#9. Matt Wilson and his Orchestra, When I Was a Writer.
Matt’s brother Dan made headlines this year by reuniting Semisonic, but it was the lesser-known Wilson who made the biggest impact on me. When I Was a Writer is a lovely set of songs, performed with a scaled-down band of stringed instruments (including banjo and harp), and it sounds like a mix of bluegrass and chamber music. This setting is perfect for Wilson’s worn voice and songs about finding hope where you can. “Real Life” is one of the year’s finest, but you won’t be able to stop humming “Decent Guy” or “Come to Nothing” either, and with “Mental Patients” Wilson has basically written an anthem for all of us. Here’s hoping this is just the start of this orchestra’s run.
#8. Tim Minchin, Apart Together.
You know this record is good if it made this list mere weeks after its release. Australian Tim Minchin is widely known as a musical comedian and a composer of stage shows like Matilda and Groundhog Day. Apart Together is his first “real” album, and if you’ve been missing the heartfelt specificity of Ben Folds, Minchin’s work here will scratch that itch. This is a gorgeous album of big productions, but it is the detailed and heartfelt lyrics that steal the show. Minchin can still be funny – “Leaving L.A.” is a riotous chronicle of his miserable time in the title city, writing an animated film that went nowhere. But gems like “I Can’t Save You” and “I’ll Take Lonely Tonight” deliver with a wellspring of emotion Minchin has often kept hidden. If this is just the start of Minchin’s “serious” recording career, I look forward to following his work forever.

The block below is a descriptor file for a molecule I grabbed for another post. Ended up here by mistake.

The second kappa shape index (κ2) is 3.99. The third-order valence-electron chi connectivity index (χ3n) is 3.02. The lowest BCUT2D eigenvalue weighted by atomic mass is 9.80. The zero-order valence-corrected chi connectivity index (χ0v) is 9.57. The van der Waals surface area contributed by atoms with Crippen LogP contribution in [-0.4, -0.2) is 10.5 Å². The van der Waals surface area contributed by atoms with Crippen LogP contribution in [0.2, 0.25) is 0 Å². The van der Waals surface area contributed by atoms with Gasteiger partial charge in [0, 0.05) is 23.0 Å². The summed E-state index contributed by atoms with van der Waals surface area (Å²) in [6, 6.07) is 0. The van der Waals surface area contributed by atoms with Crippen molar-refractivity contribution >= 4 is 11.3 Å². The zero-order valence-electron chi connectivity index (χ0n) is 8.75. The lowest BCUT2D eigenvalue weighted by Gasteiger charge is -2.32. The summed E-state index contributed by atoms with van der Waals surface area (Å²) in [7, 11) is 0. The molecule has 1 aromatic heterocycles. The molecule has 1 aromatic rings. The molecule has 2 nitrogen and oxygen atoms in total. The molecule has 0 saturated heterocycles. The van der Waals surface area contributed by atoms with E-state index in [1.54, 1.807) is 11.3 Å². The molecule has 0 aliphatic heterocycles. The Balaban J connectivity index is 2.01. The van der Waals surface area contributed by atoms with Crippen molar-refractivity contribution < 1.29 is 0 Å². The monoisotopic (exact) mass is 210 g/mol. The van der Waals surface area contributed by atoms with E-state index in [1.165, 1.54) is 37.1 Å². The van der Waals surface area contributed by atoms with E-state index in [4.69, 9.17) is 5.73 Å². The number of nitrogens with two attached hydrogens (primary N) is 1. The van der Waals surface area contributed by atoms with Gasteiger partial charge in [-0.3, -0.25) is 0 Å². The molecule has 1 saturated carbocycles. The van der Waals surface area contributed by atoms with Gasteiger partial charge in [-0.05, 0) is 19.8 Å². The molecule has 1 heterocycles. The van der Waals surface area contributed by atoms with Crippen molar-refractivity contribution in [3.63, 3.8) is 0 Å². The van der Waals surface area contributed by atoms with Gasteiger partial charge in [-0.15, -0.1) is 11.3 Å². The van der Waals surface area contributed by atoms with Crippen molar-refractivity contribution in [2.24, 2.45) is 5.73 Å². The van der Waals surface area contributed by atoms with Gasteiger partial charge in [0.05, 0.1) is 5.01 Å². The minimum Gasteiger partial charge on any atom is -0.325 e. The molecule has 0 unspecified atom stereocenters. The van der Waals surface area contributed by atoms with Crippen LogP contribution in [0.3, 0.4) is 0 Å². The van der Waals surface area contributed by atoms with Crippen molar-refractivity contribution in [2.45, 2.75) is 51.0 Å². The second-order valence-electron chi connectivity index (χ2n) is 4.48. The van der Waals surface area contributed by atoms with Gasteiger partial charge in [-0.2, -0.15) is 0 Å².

#7. Phoebe Bridgers, Punisher.
Phoebe Bridgers’ extracurricular work in Boygenius and Better Oblivion Community Center will not prepare you for Punisher, a moody, dark, beautifully produced piece of work that is only “folk music” by the barest of associations. The music here is ethereal and otherworldly, which stands in lovely contrast to Bridgers’ lyrics. They’re full of tiny little details that draw you into her worlds, while she keeps the big moments at the edges, telling stories often by not telling them. The final song, “I Know the End,” is one of the greatest achievements of the year, an apocalyptic breakdown that slowly ratchets up until it explodes in fanfares and screams. This record is every bit as good as you’ve heard it is.